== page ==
Thanks for the quick replies. What about this is illegal? The housing inspector made no mention of this prior to the purchase of our home. I am not sure if this makes a difference, but there is no sewage(as I understand the definition of this) going to this drain. That is in another area of the house. This is just the sump pump and water softener. Please excuse my ignorance on the subject if it comes off like I don't know what I am talking about, because I don't

    What would be an appropriate fix? I had a plumber look at this after it happened, he was stumped and his only suggestion at the time was to unplug the water softener, which I did. I just don't understand where the build up of pressure could be coming from.

    Thanks,

    Kevin

  5. #5
    DIY Senior Member Reach4's Avatar
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    So that big pipe goes to a city sewer rather than a septic tank, I would have thought that would have to be vented.

    Is that "when this is unscrewed" a plug or an AAV. If AAV, I would have thought it was defective. If that can happen in the presence of water, how about running a pipe 2 ft higher and putting an AAV atop that?

    I am not a pro.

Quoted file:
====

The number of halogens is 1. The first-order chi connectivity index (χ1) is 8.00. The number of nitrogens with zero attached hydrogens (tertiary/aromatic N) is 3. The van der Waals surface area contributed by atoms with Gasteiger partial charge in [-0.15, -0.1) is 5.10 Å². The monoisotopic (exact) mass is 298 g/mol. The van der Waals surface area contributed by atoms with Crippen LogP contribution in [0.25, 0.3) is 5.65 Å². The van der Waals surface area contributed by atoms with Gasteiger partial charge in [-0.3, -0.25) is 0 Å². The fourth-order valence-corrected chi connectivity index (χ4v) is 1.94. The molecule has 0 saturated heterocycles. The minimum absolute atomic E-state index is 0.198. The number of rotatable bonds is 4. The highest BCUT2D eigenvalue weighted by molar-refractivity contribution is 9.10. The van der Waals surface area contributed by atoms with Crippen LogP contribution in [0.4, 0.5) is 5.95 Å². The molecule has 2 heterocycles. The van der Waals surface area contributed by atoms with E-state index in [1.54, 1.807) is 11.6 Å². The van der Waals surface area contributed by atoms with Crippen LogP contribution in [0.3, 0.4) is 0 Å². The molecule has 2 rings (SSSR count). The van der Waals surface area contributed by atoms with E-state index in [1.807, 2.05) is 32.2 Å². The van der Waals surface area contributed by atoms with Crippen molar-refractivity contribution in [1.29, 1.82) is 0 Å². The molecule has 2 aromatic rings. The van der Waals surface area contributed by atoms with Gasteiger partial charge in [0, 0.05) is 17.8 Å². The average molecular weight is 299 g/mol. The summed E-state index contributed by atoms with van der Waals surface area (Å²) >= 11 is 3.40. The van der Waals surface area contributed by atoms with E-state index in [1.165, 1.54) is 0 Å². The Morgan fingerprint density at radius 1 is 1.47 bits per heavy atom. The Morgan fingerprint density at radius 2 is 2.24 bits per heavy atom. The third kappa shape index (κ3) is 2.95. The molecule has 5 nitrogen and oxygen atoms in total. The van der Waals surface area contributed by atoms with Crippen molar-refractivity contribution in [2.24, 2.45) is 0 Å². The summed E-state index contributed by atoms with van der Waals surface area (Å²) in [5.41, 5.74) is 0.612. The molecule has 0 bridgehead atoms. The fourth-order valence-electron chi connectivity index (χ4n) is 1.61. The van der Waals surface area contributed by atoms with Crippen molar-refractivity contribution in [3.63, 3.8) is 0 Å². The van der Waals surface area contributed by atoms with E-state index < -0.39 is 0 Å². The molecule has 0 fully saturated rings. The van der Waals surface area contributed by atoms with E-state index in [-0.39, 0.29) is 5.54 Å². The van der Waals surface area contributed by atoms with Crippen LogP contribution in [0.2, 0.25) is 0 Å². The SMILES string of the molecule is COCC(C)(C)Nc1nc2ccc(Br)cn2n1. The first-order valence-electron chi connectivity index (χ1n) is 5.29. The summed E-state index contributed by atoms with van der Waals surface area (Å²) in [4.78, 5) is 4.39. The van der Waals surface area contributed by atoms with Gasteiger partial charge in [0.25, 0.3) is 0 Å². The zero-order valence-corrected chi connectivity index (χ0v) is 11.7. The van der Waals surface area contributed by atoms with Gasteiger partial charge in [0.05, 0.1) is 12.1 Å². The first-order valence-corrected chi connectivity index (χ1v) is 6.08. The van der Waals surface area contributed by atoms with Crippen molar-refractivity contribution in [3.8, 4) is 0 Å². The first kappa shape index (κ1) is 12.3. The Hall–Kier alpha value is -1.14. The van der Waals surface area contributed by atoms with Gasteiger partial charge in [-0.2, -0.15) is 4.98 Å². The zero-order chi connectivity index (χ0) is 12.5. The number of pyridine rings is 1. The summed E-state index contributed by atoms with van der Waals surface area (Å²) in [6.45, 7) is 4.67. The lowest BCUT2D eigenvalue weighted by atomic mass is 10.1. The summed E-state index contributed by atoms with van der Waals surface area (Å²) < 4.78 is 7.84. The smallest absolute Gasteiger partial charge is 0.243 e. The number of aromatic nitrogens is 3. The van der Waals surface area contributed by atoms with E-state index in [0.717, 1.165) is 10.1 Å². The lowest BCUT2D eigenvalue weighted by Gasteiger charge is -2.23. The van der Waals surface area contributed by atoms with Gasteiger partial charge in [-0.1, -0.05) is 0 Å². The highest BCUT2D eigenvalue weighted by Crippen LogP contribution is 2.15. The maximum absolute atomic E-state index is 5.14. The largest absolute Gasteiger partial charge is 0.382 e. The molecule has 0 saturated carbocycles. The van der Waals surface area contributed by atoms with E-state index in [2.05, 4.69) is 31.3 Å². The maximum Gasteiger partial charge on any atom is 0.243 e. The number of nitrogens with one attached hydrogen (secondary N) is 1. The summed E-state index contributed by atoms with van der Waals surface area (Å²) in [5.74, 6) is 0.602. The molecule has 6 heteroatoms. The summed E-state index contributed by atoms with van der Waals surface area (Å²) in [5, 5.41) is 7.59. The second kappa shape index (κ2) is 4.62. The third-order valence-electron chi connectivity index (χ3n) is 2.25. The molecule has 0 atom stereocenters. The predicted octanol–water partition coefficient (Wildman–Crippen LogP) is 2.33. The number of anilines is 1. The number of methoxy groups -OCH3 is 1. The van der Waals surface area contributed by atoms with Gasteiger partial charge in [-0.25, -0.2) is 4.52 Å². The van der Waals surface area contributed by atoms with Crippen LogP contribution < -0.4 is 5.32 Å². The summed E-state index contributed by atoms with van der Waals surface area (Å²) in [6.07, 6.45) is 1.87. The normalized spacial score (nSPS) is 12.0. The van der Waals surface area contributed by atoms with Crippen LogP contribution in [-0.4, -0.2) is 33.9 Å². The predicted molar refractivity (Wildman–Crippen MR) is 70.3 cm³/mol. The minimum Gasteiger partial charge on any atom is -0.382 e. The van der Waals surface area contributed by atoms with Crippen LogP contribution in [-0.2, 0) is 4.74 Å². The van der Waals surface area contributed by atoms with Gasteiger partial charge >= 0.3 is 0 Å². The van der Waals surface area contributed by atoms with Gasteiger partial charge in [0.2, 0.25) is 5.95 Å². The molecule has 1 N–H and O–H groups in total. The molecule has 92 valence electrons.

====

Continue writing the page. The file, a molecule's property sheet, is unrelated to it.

6. #6

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    I might as well stick my 2 cents in! It appears that the larger drain pipe going through the wall may be part of the storm drain system since I see no other drain pipes entering that line except for the sump pump discharge and the condensate drain. I think what I see is a potential air lock in the system because the check valve on the horizontal pipe from the condensate traps the air rising from the storm drain so the condensate drain does not have enough "head" to push it open. I think I would install a pipe on the opening where you have the plug that you "unscrewed" so that it is somewhat above the condensate drain and put a "quick-vent" on it. That is a one way vent used in certain applications where running a vent out the roof is cost-prohibitive and the "quick-vent" can be hidden up under the sink cabinet. Here it can be exposed and it only allows air in and doesn't allow water to come out. I'm not a "Pro" but I'm pretty handy.

  7. #7
    Plumber Sean Beck's Avatar
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    Personally, I would cut out and remove the drain coming from the sump. Re-route the sump drain so that it ejects onto your lawn. Keep the connection there for the trap which serves the condensing lines. Remove the one check valve on the trap, and install an AAV.

  8. #8
    Test, Don't Guess! cacher_chick's Avatar
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    Good points are being made-- where that pipe going through the wall is going would be my first concern.
    Furnace condensate is indirect waste, and should be going to the sewer. Sump pump is clear groundwater, and should not be going to the sewer.